They are too embarrassed because their child is always a perfect angel at someone else’s house…

No one knows about the anger directed towards you; the yelling, screaming directed towards you; and pain involved.

They are too ashamed because they get so many critical looks reflecting that they should “just spank the kid”;

or give more consequences.

Or they get looks and comments which communicate that something must be something WRONG WITH YOU, as a parent, that you can not control your child.

Or just the opposite…..

They get too many looks or comments which communicate…

you are too hard on him; or all he needs is love;

but she is always so polite at my house…you just misunderstand him…..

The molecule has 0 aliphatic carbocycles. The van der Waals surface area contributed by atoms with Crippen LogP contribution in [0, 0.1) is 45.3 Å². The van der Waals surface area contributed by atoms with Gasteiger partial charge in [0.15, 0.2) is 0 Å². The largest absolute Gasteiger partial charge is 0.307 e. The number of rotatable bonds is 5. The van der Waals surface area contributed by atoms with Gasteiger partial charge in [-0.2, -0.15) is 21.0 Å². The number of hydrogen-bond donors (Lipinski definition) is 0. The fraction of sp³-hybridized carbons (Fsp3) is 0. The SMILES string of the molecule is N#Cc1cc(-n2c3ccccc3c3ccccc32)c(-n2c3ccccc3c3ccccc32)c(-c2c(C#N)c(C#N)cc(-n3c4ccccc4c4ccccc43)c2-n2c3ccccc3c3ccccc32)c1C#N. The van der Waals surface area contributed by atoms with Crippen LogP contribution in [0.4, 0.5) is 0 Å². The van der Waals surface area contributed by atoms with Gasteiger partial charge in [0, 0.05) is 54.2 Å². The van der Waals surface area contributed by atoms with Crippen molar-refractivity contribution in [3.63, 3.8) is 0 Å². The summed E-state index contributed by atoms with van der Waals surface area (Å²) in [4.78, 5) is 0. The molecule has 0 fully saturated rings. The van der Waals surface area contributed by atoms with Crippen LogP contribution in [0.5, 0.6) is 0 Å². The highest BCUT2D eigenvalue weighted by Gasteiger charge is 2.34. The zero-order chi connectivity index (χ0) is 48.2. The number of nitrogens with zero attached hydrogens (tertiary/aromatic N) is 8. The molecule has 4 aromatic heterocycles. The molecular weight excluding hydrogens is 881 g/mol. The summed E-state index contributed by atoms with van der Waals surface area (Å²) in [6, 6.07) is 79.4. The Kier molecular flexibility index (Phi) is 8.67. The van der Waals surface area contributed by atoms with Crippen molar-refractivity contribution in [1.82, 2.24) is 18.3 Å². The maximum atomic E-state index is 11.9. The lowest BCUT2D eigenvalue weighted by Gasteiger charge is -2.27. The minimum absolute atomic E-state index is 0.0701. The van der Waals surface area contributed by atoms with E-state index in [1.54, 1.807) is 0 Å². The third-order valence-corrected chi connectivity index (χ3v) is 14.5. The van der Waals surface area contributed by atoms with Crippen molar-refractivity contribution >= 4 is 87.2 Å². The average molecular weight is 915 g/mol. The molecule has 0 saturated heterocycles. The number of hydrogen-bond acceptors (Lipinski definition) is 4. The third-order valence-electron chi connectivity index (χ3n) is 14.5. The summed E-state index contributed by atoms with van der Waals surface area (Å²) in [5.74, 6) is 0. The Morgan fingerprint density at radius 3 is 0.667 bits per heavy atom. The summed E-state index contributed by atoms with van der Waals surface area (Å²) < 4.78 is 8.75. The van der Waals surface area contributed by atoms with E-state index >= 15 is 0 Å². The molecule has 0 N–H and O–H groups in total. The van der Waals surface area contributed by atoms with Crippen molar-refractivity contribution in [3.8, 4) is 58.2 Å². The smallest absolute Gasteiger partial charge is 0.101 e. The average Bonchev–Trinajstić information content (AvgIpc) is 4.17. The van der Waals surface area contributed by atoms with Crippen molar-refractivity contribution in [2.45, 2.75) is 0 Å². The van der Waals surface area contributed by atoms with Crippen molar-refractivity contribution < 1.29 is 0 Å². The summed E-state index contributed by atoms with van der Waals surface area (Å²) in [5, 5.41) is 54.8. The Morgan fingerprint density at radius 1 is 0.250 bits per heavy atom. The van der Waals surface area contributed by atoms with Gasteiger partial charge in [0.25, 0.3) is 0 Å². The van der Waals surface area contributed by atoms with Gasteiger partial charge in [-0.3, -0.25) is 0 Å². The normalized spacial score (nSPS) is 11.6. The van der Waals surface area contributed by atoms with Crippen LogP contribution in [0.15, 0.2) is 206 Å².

I communicated to the mom to not be ashamed nor embarrassed for we are dealing with the one percent of the children which nothing seems to work.

But there is hope if you are willing to try something different…and I would bet you are…or you would not be calling me now.

 

 

PARADIGMS September 30, 2014

Filed under: counseling,Relationships,Therapy — beyondpondering @ 12:36 am
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Okay, I have had writers block. I haven’t written in a while. Here goes…

PARADIGMS:  

A MILLION AND ONE WAYS TO LOOK AT THE WORLD

 YET I WILL BOIL IT DOWN TO ONLY

TWO FUNDAMENTAL PARADIGMS:

Problem Focused or Solution Focused

What is a paradigm?

According to Merriam-Webster :

A:  par·a·digm noun \ˈper-ə-ˌdīm, ˈpa-rə- also -ˌdim\

B: a model or pattern for something that may be copied

C: a theory or a group of ideas about how something should be done, made, or thought about